Written by: Danielle G. Lemay, PhD | Issue # 8 | 2012
Prof. Johan van Arendonk and his local organizing team from Wageningen University assembled a record 28 presenters to speak over two and a half days, as well as a poster session and dinner at a castle. At risk of offending all of the speakers, here are years of their work compressed into a couple of minutes of yours:
1) The Dutch, French, Swedes, and Danes continue to relentlessly genotype and phenotype their favorite breeds of dairy animals to discover genetic sources of economically important milk traits (Boichard, Larsen, Jensen, Bouwman, Duchemin, Krag, Visker, Eskildsen, Lu, Sundekilde).
2) Like sign posts on the DNA, epigenetic marks help milk cells remember how much milk protein to produce (Devinoy).
3) The nutritive advantages of milk are so substantial that human mutants who can drink it into adulthood have been spreading offspring like fire in a dry forest (Thomas).
4) The milk of all mammals contains tiny, tiny RNAs (microRNAs); some common, some species-specific (Lefevre).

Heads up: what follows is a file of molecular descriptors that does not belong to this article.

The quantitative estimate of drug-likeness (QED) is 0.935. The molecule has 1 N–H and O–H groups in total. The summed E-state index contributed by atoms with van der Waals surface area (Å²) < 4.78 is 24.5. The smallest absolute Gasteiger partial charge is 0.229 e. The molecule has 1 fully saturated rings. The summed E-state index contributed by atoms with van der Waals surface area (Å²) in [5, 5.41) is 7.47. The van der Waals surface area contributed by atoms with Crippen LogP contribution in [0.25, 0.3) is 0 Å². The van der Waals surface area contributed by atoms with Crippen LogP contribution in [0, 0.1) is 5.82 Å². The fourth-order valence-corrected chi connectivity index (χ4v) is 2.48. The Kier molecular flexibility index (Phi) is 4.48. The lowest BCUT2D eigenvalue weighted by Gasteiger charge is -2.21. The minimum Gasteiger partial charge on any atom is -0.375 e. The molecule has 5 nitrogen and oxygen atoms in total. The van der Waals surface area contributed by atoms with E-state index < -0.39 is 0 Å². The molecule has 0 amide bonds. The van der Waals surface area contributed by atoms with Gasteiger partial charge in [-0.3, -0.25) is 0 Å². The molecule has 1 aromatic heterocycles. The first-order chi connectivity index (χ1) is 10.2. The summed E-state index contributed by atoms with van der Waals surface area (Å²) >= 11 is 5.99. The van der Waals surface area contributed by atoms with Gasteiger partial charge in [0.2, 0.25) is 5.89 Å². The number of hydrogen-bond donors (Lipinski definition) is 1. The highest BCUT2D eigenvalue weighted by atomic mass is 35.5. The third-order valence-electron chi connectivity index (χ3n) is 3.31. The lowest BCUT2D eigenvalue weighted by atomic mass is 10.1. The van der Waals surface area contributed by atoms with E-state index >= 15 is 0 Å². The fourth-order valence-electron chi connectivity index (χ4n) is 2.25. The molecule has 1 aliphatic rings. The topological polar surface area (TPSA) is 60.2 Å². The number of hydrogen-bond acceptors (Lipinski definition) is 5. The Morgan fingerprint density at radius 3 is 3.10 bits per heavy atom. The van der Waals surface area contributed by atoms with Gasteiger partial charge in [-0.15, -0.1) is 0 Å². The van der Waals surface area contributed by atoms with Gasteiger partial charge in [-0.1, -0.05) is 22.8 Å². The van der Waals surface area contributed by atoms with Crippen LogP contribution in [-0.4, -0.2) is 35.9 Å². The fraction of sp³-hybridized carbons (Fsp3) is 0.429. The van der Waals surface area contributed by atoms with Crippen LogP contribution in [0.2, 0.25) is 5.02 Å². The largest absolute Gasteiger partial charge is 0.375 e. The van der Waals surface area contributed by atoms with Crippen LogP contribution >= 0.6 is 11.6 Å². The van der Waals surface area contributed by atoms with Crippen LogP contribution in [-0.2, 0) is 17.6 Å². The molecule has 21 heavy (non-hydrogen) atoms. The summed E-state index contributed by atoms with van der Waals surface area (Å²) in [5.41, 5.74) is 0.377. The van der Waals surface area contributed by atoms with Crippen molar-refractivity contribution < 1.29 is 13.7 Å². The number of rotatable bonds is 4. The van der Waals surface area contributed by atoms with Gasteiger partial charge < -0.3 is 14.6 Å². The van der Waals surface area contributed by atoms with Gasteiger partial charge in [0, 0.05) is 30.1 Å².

5) The secret to managing allergies and asthma lies in raw milk, if only there was a way to circumvent those occasional pesky life-threatening infections (von Mutius, German).
6) If you’re a woman or a pig, but not a mouse, the mating of estrogen and prolactin produces beautiful mammary glands (Schennink).
7) Fat mice have another reason to spite their thin friends: they have greater difficulty producing milk. Why? Fat mice have increased inflammation and aberrant endocrinology (Hadsell).
8) Whether from the rumen of dairy cows or our own innards, microbes quietly rule the world. We had better learn their language (German, Morgavi, Kleerebezem).
9) How do milk-producing cells move lipid droplets from inside the cell into the milk? Three proteins—one in the cytosol, one in plasma membrane, and one on the outside of the lipid droplet—work together to get the job done (McManaman).
10) Weird Australian animals provide a platform for discovery. How do wallaby mammary glands know whether they’re feeding a newborn or a juvenile? Signals from the goo around the milk-secreting cells (Wanyonyi). Echidnas and platypuses (platypi?) produce large amounts of a novel anti-microbial protein in their milk (Bisana).
11) The RNAs of a few milk proteins dominate the total pool like political ads just before an election (Beck, Lemay).
12) Human milk is self-digesting. Imagine you ordered a steak for dinner that cut itself up into tiny bites for you. Milk is that nice (Dallas).
Whew! Got all that? A serious technical review of this year’s symposium, as well as an analysis of potential commercial opportunities, will be available to paying sponsors of the IMGC in December. So if you want to know more, pay up.